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🦠 This is not a black swan

This pandemic was predictable. Now what?
🦠 This is not a black swan
Written by Azeem Azhar

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Many terms can be used to describe the Covid-19 pandemic.

Virulent. It has been, spreading to 475,052 people as I type this, faster than SARS.

(Photo by Fabio Jock on Unsplash)

Unprecedented in its economic impact? Certainly. It has delivered the deepest, fastest economic shock in history, according to Nouriel Roubini.

Earlier this month, it took only 15 days for the US stock market to plummet into bear territory (a 20% decline from its peak) – the fastest such decline ever. Now, markets are down 35%, credit markets have seized up and credit spreads (like those for junk  bonds) have spiked to 2008 levels. Even mainstream financial firms such  as Goldman Sachs, JP Morgan and Morgan Stanley expect US GDP to fall by an annualised rate of 6% in the first quarter and by 24% to 30% in the second. The US Treasury secretary, Steve Mnuchin, has warned that the unemployment rate could skyrocket to above 20% (twice the peak level during the financial crisis).

In other words, every component of aggregate demand – consumption,  capital spending, exports – is in unprecedented freefall. While most  self-serving commentators have been anticipating a V-shaped downturn  – with output falling sharply for one quarter and then rapidly  recovering the next – it should now be clear that the Covid-19 crisis is  something else entirely.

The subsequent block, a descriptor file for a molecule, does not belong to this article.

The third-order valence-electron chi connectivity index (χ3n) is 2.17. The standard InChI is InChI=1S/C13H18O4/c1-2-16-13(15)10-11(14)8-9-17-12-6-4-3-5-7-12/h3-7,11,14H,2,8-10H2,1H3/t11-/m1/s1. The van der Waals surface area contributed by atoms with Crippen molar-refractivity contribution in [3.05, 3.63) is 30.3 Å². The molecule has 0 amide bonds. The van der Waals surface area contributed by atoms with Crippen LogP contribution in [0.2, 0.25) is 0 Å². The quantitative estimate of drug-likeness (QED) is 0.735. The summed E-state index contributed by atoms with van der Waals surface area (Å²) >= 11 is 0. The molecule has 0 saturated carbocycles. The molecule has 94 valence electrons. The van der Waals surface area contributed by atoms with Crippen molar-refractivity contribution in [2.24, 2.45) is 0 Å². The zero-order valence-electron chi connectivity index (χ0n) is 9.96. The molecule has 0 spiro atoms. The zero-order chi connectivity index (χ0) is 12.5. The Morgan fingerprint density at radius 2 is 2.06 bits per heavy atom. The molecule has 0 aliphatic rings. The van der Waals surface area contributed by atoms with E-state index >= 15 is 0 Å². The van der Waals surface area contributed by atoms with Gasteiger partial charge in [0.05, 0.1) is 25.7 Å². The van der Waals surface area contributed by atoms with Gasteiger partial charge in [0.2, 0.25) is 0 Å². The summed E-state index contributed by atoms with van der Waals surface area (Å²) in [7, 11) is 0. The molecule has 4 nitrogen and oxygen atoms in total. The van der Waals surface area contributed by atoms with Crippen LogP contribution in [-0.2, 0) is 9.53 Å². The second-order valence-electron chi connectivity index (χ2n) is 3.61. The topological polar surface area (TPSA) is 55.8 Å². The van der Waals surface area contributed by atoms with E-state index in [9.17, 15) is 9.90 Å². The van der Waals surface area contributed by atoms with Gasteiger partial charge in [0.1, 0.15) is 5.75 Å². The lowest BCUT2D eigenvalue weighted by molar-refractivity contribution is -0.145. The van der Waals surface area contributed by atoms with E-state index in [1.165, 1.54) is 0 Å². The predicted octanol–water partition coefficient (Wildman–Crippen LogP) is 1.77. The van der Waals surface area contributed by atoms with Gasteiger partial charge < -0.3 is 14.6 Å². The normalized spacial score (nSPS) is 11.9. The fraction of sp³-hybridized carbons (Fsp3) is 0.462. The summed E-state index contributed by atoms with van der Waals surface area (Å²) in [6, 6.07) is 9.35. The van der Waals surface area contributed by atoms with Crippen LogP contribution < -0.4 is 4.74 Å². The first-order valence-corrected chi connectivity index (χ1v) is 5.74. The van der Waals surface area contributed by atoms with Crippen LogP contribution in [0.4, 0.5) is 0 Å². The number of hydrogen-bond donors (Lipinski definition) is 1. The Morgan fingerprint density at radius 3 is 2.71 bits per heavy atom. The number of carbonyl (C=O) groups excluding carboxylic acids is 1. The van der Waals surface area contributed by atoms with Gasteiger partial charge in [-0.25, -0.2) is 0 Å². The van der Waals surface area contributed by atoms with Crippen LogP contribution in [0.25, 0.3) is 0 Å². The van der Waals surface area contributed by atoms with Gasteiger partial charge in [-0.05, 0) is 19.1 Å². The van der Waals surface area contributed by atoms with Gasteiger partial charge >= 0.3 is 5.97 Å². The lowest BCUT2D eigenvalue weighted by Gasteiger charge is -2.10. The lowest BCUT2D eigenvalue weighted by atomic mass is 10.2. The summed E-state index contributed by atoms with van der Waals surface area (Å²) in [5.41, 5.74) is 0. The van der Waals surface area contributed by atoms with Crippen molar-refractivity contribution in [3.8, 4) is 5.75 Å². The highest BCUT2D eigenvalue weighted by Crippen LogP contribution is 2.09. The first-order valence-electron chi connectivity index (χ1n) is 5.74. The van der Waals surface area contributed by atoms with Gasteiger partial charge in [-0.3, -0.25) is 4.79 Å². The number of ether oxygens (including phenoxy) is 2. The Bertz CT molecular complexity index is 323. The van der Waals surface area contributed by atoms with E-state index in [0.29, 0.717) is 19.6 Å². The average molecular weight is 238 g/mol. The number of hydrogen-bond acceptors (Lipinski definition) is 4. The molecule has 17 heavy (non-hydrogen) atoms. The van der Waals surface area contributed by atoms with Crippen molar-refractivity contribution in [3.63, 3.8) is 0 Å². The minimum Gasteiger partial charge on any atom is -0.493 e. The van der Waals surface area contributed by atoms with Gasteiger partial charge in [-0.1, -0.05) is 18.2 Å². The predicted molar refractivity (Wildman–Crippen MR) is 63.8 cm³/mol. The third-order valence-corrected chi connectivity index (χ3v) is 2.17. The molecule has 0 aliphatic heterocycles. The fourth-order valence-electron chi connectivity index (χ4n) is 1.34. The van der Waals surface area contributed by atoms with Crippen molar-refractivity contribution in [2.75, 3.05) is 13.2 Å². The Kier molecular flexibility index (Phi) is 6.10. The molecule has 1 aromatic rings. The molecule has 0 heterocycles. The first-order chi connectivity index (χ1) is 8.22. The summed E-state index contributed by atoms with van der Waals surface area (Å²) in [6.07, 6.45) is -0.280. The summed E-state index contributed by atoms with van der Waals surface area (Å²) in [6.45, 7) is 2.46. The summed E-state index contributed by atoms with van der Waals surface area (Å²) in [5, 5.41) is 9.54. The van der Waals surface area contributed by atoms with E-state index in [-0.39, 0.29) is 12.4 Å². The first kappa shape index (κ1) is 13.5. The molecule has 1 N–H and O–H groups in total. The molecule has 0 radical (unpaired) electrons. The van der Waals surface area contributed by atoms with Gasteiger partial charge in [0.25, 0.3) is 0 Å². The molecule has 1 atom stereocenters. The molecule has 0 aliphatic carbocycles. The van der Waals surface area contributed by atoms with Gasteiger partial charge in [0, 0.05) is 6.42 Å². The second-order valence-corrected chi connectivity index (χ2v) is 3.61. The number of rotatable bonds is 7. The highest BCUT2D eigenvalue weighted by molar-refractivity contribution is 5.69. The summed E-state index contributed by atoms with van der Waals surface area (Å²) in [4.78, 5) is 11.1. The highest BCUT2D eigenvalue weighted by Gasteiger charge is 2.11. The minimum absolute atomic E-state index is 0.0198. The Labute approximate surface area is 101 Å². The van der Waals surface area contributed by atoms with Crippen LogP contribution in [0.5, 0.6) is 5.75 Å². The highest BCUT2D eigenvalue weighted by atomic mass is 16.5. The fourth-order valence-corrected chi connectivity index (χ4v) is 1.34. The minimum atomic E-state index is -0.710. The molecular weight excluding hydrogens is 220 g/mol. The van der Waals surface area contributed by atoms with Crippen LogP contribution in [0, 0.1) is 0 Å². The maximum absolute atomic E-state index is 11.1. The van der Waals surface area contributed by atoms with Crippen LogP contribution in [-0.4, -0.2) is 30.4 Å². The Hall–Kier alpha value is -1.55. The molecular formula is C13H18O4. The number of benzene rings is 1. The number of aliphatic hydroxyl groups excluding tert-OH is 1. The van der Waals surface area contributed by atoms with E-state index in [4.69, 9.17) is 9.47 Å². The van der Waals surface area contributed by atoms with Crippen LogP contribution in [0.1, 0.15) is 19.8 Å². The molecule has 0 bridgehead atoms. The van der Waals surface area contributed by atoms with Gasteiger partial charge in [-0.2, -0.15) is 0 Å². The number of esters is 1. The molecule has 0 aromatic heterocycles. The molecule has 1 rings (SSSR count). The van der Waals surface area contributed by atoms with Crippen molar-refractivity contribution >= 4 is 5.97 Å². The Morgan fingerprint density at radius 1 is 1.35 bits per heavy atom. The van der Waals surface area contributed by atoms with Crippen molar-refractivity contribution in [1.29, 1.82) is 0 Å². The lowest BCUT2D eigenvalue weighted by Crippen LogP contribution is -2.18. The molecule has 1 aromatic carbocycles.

But there is one thing that it certainly isn’t.

It isn’t a Black Swan event. As defined by Nassim Nicholas Taleb, this is an extreme, unforecastable, rare event, a genuine “no-one could predict this” occurrence.

[A]n event with the following three attributes.

First, it is an outlier, as it lies outside the realm of regular expectations, because nothing in the past can convincingly point to its  possibility. Second, it carries an extreme 'impact'. Third, in spite of its outlier status, human nature makes us concoct explanations for its  occurrence after the fact, making it explainable and predictable.

This was predictable and predicted.

Not just by Bill Gates four years ago at some level of generality. But at the very specific level of detail. Take this paper pointed to me by my friend Vishal Gulati, Severe Acute Respiratory Syndrome Coronavirus as an Agent of Emerging and Reemerging Infection by Cheng, et al from 2007.

As Vishal says:

Indeed, Taleb concurs:

such a global pandemic is explicitly presented there as a white swan: something that would eventually take place with great certainty. Such acute pandemic is unavoidable, the result of the structure of the  modern world; and its economic consequences would be compounded because of the increased connectivity and overoptimization. As a matter of fact, the government of Singapore […] was prepared  for such an eventuality with a precise plan since as early as 2010.

Even at times of this, analysis and specificity, matter.  The responses we make today, fire-fighting and battlefield triage, are essential until we get on top of this pandemic. But what happens afterwards, the decisions we take to shape the future, are also vital. Understanding how the major parties in our economies (governments, investors, corporations, boards) prepare for a predictable event is a critical piece of the puzzle.

If our custodes, our governments, were genuinely blindsided by a black swan, that is one matter. If they recoiled, fumbled, at a white one, that is another.

Stay very safe, KEEP YOUR DISTANCE and wash your hands.


P.S. 478,283 confirmed cases as I hit send.


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